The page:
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CPS Internet Problems Drag Out Testing for Students

By Paul Biasco | October 29, 2012 3:59pm
 LaSalle Language Academy students line a fence during recess to watch the school's Long Distance Classic race on Oct. 17, 2012.
LaSalle Language Academy students line a fence during recess to watch the school's Long Distance Classic race on Oct. 17, 2012.
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DNAinfo/Paul Biasco

OLD TOWN — Students at an Old Town magnet school could have been done with recent standardized tests in less than a week, but Internet woes forced the school's principal to step in — and the tests ended up monopolizing nearly a month of school.

LaSalle Language Academy Principal Elisabeth Heurtefeu said teachers have already been complaining that standardized tests take up too much classroom time, so the Internet bandwith problem is even more of a headache.

On Sept. 6 and 7, the Northwest Evaluation Association tests were administered online at the school, but students were unable to complete the tests due to system crashes and lack of bandwith.

Students read books they brought to school for three hours when the servers failed, teachers said at a recent meeting. The students have been unable to use donated laptops since they can't be on the Internet at the same time without running into service issues.

“We bought and donated a lot of laptops for the school over the years and they can’t be used,” said John Falck, a LaSalle Language Academy parent and local school council member. “The testing has taken over a month.”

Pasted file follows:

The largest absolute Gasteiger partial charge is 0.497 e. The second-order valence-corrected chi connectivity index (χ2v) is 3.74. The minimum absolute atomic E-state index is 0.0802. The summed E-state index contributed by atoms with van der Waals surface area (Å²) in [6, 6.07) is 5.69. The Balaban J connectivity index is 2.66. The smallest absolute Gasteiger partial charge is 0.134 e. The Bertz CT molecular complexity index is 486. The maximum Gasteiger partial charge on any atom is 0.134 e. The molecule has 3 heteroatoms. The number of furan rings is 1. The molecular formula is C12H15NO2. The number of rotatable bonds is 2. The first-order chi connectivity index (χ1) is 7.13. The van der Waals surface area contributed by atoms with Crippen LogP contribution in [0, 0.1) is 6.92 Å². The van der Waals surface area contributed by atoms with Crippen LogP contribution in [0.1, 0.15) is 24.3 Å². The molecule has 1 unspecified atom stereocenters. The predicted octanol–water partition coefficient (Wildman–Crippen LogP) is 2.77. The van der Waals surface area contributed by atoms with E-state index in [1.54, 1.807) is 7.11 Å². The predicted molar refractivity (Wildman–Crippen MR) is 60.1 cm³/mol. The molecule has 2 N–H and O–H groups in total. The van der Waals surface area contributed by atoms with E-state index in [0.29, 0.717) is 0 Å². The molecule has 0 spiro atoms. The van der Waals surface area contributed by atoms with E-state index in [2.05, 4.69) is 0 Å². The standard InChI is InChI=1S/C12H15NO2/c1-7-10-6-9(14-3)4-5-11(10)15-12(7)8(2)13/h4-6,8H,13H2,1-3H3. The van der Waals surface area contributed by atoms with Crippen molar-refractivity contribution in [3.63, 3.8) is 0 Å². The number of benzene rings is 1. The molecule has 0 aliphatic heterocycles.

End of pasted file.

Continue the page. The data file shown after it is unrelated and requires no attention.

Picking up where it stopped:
Heurtefeu said the tests were scheduled to be administered by teachers in their classrooms, and should have been wrapped up in a week. Instead, it took Heurtefeu 18 days to pull kids out of class intermittently and administer the tests herself.

She added that it would be difficult for students who missed portions of classes while testing with her to catch up with the rest of the class.

The new contract agreement between CPS and the teacher’s union mandates a number of tests to be administered at the start of the school year and again at the end of the year in the spring, but includes optional dates for testing mid-year in January.

Heurtefeu said those optional dates are “highly recommended” by CPS, and she anticipates the school will add additional T1 high-speed lines before January.

"The dialogue I had with IT services was productive," Heurtefeu said. "They conducted several tests and sent an engineer who recommended installation of additional T1 lines before December. So we will be fine next time the testing comes around."

Falck, who is a member of the school council’s technology committee, said that CPS officials added LaSalle Language Academy to a list of schools that are slated to get high-speed fiber-optic Internet lines installed. He hopes the lines will be installed by the end of the school year.